Learning to love the Spanish lifestyle

Posted on 03 November 2017

If you’ve only visited Spain on holiday, you could be in for little bit of a culture shock when you spend more time there in your holiday home or retirement. Let us enlighten you on a few Spanish customs, quirks and foibles.

1. *Don’t* Keep quiet!

The Spanish see no need to talk quietly – and why should they? Making a lot of noise isn’t just for the many fiestas and parties, but for daily life too. You can call to each other across the market, scream when you’re watching football in your local bar and your team scores, loudly berate the children (or spouse) wherever you are (so long as you loudly cheer them up too). It’s not rude to call “oye!” to a waiter in bar or even in a noisy restaurant to attract his attention. After a little practice you’ll become quite good at it, but do remember to turn it down when you’re back in the UK!

Could you learn to love the Spanish breakfast?

2. Names

The Spanish are brought up to endure a lot of form filling, so get used to it. When it comes to names, the Spanish custom is to have two surnames. One is your father’s surname and one is your mother’s surname. Computers in Spain expect two surnames and you might find yourself staring dumbly at the form wondering what to do. Putting a “0” usually works online, but you might put in a dash, your maiden name, or your surname twice.

3. Good news – two breakfasts!

The Spanish don’t really have breakfast at home, perhaps just a small coffee and a bit of last night’s cake as you rush out the door. The real Spanish breakfast is closer to around 10 or 11am, “the second breakfast”. This is when you can pop off to the nearest bar for a coffee, maybe with a shot of brandy in it, with a sandwich or a croissant or a, best of all, thick hot chocolate with churros.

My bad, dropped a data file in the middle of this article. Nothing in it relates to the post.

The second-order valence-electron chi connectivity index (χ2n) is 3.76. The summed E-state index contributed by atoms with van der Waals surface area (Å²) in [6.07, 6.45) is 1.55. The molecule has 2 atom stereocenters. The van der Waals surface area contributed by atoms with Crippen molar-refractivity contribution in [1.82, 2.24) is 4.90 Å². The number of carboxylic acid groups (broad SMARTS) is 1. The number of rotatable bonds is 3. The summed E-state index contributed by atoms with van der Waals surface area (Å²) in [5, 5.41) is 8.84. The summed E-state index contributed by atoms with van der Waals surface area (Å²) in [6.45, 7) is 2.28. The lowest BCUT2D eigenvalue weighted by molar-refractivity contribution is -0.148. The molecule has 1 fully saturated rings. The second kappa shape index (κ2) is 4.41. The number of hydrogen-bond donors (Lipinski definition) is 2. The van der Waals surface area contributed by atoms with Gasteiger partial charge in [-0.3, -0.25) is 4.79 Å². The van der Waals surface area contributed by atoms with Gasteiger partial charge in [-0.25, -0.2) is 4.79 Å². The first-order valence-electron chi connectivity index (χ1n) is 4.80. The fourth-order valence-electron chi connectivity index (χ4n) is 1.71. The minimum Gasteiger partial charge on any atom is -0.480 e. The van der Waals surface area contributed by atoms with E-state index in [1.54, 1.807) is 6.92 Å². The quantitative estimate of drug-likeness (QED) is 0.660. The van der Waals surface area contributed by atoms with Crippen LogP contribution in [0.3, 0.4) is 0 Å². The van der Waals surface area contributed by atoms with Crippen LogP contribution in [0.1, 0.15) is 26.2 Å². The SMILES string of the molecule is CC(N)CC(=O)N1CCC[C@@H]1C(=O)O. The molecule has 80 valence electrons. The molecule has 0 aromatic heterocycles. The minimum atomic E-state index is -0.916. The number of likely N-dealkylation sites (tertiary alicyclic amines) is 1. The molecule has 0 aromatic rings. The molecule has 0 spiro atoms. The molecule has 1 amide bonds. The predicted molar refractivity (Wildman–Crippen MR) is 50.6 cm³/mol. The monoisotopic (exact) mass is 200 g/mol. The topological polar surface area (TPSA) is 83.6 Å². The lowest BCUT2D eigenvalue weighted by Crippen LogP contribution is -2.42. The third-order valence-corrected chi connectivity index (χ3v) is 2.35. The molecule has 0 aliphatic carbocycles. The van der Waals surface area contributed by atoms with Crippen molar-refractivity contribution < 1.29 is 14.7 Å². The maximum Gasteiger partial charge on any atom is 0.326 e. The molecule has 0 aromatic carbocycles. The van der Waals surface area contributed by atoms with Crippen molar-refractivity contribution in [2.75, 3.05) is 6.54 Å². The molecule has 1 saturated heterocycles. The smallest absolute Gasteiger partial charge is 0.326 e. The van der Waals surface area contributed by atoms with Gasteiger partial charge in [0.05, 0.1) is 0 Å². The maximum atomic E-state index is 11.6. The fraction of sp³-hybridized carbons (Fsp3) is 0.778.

4. Birthdays

It’s your birthday, so you’ll be treated to a lovely night out! Well…, not so much. In Spain it is the birthday girl or boy who treat their friends. So be careful what you suggest doing to celebrate a birthday as you will be footing the bill – or have them over to yours for a party.

5. Don’t overdo the siesta

Although less necessary than in the days before air conditioning, and despite being under threat from spoilsports who think it affects international trade and competitiveness, you’ll soon learn to love taking a couple of hours out of your day to shelter from the heat. The trick to a good siesta is not overdoing it; 20 minutes sleep should be plenty. What you do with the rest of the time is up to you – it doesn’t have to be restful!

When you’re ready to make the move, click here to download the Spain Buying Guide. It’s completely FREE and packed with great advice. 


Real Time Web Analytics